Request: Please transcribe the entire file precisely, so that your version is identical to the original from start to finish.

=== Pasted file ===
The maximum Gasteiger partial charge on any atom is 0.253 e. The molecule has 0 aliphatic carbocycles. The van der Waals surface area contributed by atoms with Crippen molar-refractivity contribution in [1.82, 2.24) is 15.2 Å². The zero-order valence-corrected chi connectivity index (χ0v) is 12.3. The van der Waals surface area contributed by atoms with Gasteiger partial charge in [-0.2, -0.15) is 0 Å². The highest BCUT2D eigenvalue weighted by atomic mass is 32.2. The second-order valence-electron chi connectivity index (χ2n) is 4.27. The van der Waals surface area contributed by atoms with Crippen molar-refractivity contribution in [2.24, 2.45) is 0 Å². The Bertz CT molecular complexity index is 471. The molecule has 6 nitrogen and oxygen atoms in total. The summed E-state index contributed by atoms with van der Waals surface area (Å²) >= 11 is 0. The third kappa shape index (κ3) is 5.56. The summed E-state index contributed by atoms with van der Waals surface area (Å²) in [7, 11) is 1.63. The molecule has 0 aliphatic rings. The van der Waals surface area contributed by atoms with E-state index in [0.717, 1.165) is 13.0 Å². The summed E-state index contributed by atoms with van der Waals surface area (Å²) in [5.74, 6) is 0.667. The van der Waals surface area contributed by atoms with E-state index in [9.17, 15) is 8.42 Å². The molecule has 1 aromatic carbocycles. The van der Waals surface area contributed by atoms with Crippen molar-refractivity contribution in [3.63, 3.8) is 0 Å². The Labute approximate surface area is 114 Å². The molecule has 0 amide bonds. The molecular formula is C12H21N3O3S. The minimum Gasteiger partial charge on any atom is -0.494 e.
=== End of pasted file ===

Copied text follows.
The maximum Gasteiger partial charge on any atom is 0.253 e. The molecule has 0 aliphatic carbocycles. The van der Waals surface area contributed by atoms with Crippen molar-refractivity contribution in [1.82, 2.24) is 15.2 Å². The zero-order valence-corrected chi connectivity index (χ0v) is 12.3. The van der Waals surface area contributed by atoms with Gasteiger partial charge in [-0.2, -0.15) is 0 Å². The highest BCUT2D eigenvalue weighted by atomic mass is 32.2. The second-order valence-electron chi connectivity index (χ2n) is 4.27. The van der Waals surface area contributed by atoms with Crippen molar-refractivity contribution in [2.24, 2.45) is 0 Å². The Bertz CT molecular complexity index is 471. The molecule has 6 nitrogen and oxygen atoms in total. The summed E-state index contributed by atoms with van der Waals surface area (Å²) >= 11 is 0. The third kappa shape index (κ3) is 5.56. The summed E-state index contributed by atoms with van der Waals surface area (Å²) in [7, 11) is 1.63. The molecule has 0 aliphatic rings. The van der Waals surface area contributed by atoms with E-state index in [0.717, 1.165) is 13.0 Å². The summed E-state index contributed by atoms with van der Waals surface area (Å²) in [5.74, 6) is 0.667. The van der Waals surface area contributed by atoms with E-state index in [9.17, 15) is 8.42 Å². The molecule has 1 aromatic carbocycles. The van der Waals surface area contributed by atoms with Crippen molar-refractivity contribution in [3.63, 3.8) is 0 Å². The Labute approximate surface area is 114 Å². The molecule has 0 amide bonds. The molecular formula is C12H21N3O3S. The minimum Gasteiger partial charge on any atom is -0.494 e.